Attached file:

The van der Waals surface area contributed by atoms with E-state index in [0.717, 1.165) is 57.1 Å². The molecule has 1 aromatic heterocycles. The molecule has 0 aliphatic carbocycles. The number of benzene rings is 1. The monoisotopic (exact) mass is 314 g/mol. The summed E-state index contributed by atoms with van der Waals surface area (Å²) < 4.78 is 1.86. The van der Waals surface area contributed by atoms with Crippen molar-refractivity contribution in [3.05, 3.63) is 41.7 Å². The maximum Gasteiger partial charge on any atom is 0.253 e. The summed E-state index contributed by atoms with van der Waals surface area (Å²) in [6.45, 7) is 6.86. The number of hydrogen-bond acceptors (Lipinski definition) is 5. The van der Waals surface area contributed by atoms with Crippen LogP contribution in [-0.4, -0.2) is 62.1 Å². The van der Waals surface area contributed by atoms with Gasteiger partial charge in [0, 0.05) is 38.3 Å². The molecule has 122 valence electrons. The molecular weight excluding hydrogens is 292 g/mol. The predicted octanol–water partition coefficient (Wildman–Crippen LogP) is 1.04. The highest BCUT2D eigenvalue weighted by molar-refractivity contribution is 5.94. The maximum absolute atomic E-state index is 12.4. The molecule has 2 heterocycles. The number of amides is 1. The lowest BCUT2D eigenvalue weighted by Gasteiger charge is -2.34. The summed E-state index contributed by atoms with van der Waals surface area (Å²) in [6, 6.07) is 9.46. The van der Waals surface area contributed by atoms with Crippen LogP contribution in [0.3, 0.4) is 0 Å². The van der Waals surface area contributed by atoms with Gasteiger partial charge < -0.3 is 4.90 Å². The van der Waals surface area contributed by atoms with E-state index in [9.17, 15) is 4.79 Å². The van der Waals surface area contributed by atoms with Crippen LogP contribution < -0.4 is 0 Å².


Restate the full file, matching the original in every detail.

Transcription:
The van der Waals surface area contributed by atoms with E-state index in [0.717, 1.165) is 57.1 Å². The molecule has 1 aromatic heterocycles. The molecule has 0 aliphatic carbocycles. The number of benzene rings is 1. The monoisotopic (exact) mass is 314 g/mol. The summed E-state index contributed by atoms with van der Waals surface area (Å²) < 4.78 is 1.86. The van der Waals surface area contributed by atoms with Crippen molar-refractivity contribution in [3.05, 3.63) is 41.7 Å². The maximum Gasteiger partial charge on any atom is 0.253 e. The summed E-state index contributed by atoms with van der Waals surface area (Å²) in [6.45, 7) is 6.86. The number of hydrogen-bond acceptors (Lipinski definition) is 5. The van der Waals surface area contributed by atoms with Crippen LogP contribution in [-0.4, -0.2) is 62.1 Å². The van der Waals surface area contributed by atoms with Gasteiger partial charge in [0, 0.05) is 38.3 Å². The molecule has 122 valence electrons. The molecular weight excluding hydrogens is 292 g/mol. The predicted octanol–water partition coefficient (Wildman–Crippen LogP) is 1.04. The highest BCUT2D eigenvalue weighted by molar-refractivity contribution is 5.94. The maximum absolute atomic E-state index is 12.4. The molecule has 2 heterocycles. The number of amides is 1. The lowest BCUT2D eigenvalue weighted by Gasteiger charge is -2.34. The summed E-state index contributed by atoms with van der Waals surface area (Å²) in [6, 6.07) is 9.46. The van der Waals surface area contributed by atoms with Crippen LogP contribution in [0.3, 0.4) is 0 Å². The van der Waals surface area contributed by atoms with Gasteiger partial charge < -0.3 is 4.90 Å². The van der Waals surface area contributed by atoms with E-state index in [9.17, 15) is 4.79 Å². The van der Waals surface area contributed by atoms with Crippen LogP contribution < -0.4 is 0 Å².